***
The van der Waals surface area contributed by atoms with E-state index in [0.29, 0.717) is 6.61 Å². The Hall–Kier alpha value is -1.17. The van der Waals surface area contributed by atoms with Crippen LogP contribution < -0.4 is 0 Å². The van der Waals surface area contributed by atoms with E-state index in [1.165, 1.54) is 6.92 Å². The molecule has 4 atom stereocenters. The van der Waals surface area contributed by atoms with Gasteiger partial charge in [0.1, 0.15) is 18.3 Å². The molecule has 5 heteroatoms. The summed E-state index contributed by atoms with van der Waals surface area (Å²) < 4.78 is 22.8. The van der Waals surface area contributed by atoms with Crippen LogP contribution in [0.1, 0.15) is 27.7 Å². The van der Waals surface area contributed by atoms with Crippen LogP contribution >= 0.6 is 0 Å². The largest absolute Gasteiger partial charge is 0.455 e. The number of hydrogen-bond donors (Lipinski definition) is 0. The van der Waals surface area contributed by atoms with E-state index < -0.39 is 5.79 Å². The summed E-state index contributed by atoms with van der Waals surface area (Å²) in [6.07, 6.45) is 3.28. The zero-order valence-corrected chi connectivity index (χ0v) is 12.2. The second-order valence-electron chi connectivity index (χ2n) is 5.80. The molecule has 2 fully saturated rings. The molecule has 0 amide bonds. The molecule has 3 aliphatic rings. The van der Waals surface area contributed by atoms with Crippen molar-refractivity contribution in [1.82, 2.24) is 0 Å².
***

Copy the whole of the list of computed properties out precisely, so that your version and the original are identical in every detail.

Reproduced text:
The van der Waals surface area contributed by atoms with E-state index in [0.29, 0.717) is 6.61 Å². The Hall–Kier alpha value is -1.17. The van der Waals surface area contributed by atoms with Crippen LogP contribution < -0.4 is 0 Å². The van der Waals surface area contributed by atoms with E-state index in [1.165, 1.54) is 6.92 Å². The molecule has 4 atom stereocenters. The van der Waals surface area contributed by atoms with Gasteiger partial charge in [0.1, 0.15) is 18.3 Å². The molecule has 5 heteroatoms. The summed E-state index contributed by atoms with van der Waals surface area (Å²) < 4.78 is 22.8. The van der Waals surface area contributed by atoms with Crippen LogP contribution in [0.1, 0.15) is 27.7 Å². The van der Waals surface area contributed by atoms with Crippen LogP contribution >= 0.6 is 0 Å². The largest absolute Gasteiger partial charge is 0.455 e. The number of hydrogen-bond donors (Lipinski definition) is 0. The van der Waals surface area contributed by atoms with E-state index < -0.39 is 5.79 Å². The summed E-state index contributed by atoms with van der Waals surface area (Å²) in [6.07, 6.45) is 3.28. The zero-order valence-corrected chi connectivity index (χ0v) is 12.2. The second-order valence-electron chi connectivity index (χ2n) is 5.80. The molecule has 2 fully saturated rings. The molecule has 0 amide bonds. The molecule has 3 aliphatic rings. The van der Waals surface area contributed by atoms with Crippen molar-refractivity contribution in [1.82, 2.24) is 0 Å².